Issue 1 / 2012


  • Bräutigam, Peter, Second-Hand Software in Europe, CRI 2012, 1-9
    The German Federal Court of Justice has referred three crucial questions to the Court of Justice of the European Union concerning the legality of trading in second-hand software. Presenting the background of the case (I.) as well as the relevant European law (II.), the article embarks on interpreting the European law on each of the questions (III. to V.) and thereby expounding the balance struck between the freedom of goods and the rights of the copyrightholder.
  • Bäumer, Ulrich / Mara, Prashant / Meeker, Heather, IT Outsourcing and Offshoring, CRI 2012, 9-19
    IT Outsourcing and Offshoring is now a proven business model to reduce costs and leverage knowledge bases outside one’s own continent. A domain only for the multinationals 10 years ago, now also small and medium (sme) companies are wildly using outsourcing. By definition, IT Outsourcing requires at least two players (customer and service provider) and Offshoring requires the analysis of at least two legal regimes (the legal regime of the customer and the legal regime of the service provider, who needs to be located outside the continent of the customer for offshoring projects). It also requires the awareness of cultural differences and the ability of a very stringent project management, to name a few more requirements.The following article tries to shed some light on the subtle (and not so subtle) differences of the legal regimes in India, UK, US and Germany with respect to IT Outsourcing and Offshoring, which any party trying to engage in such a complex project should be aware of. Given India is still the world number one outsourcing destination despite growing competition from China, Eastern Europe and South America (particularly Brazil) and businesses in Germany, Great Britain and the United States have discovered offshoring as their proven solution, the following article compares the most important clauses and the most important legal issues of these four legal systems.Obviously all outsourcing agreements stipulate (or should at least stipulate) the applicable law (choice of law) and the jurisdiction. The parties to an outsourcing agreement therefore need to know what the differences of the various legal regimes are and which jurisdiction offers which advantages. The following article tries to outline the differences of the legal regimes in India, UK, US and Germany to give parties to an outsourcing some guidance of the some of the most important provisions.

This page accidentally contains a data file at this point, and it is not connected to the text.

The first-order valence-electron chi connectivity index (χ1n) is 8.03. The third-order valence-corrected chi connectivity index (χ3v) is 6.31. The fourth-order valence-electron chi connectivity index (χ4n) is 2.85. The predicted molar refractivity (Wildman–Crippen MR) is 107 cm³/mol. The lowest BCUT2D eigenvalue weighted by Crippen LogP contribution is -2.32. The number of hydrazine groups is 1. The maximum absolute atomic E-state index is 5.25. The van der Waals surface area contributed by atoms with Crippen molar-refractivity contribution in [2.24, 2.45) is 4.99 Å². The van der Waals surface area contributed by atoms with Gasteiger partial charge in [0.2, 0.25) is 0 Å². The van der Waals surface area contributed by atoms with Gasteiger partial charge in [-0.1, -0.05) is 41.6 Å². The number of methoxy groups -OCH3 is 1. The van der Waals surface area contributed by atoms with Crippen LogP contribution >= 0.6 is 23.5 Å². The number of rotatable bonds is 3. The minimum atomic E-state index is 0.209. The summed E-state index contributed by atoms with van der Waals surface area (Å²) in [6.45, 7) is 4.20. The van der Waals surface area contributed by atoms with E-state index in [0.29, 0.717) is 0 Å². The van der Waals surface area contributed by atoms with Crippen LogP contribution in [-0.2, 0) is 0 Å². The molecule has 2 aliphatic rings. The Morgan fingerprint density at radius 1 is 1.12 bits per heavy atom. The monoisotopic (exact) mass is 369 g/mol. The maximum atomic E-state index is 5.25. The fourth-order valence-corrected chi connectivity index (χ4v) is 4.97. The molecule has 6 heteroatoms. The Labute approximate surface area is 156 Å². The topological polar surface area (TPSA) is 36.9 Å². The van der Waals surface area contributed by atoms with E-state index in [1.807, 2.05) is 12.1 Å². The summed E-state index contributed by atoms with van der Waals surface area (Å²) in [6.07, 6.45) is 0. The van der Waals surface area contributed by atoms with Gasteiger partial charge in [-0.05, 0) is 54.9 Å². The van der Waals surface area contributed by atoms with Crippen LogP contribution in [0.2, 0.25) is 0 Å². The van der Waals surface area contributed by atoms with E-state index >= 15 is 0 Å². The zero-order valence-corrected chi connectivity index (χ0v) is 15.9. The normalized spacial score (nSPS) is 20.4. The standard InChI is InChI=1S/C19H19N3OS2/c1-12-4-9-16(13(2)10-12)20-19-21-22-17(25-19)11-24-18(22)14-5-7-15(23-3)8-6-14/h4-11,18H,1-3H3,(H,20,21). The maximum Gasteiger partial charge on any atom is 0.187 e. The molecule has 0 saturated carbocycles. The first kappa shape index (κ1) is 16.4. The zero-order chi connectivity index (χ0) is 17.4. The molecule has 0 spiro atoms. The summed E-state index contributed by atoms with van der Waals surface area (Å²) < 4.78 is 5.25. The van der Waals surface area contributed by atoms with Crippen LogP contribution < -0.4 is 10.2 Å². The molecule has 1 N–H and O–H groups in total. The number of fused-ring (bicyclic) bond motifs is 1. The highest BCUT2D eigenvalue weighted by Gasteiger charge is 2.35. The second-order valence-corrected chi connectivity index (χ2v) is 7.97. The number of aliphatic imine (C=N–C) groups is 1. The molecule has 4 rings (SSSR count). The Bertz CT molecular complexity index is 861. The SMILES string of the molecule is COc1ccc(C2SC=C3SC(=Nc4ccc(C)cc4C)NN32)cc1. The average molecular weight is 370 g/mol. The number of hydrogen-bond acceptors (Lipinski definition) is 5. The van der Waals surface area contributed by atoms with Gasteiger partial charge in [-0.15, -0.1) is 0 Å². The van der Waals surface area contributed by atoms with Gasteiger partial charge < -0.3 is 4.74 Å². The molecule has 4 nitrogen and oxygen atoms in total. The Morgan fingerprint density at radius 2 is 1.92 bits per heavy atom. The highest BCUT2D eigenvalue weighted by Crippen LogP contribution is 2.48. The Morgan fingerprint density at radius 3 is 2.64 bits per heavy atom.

• Witzel, Michaela, Legal Challenges For US-based IT Providers Entering the DACH Market, CRI 2012, 19-26
    US IT providers interested in starting a business or investing in European countries are generally attracted by the prospect of expanding into the stable or even prospering markets of Germany (D), Austria (A) and Switzerland (CH), together referred to as DACH market. Despite the financial crises since 2008 the economies of the German-speaking market still have a good reputation with respect to its economy and provide many opportunities for new entrepreneurs. Insurances and banks, the automotive and semiconductor industry, telecommunications and the various public authorities in Germany, Austria and Switzerland are interesting targets for IT providers offering software solutions and IT-related services. If a company established in the US market has success in the German-speaking market the doors can be even opened to other European markets which offer new customers and additional business opportunities. However, US IT providers also have serious concerns about the different legal systems. Especially, German law has a strong reputation of providing substantial obstacles for the use of contractual terms which are not compliant with the provisions of the German civil law code. Nevertheless, the economic needs and challenges will force more and more US IT providers to think about expanding of their business to the markets of Germany, Austria and Switzerland. Therefore, they will also have to face the differences within the legal systems.

  • CRI 2012, 26-28
  • CRI 2012, 29
  • CRI 2012, 29


  • George, Roy, India: Competition Commission’s Approach to Apple’s Tie-In Arrangements, CRI 2012, 29-31

About the Authors

  • About the Authors, CRI 2012, 32

Verlag Dr. Otto-Schmidt vom 08.02.2012 12:50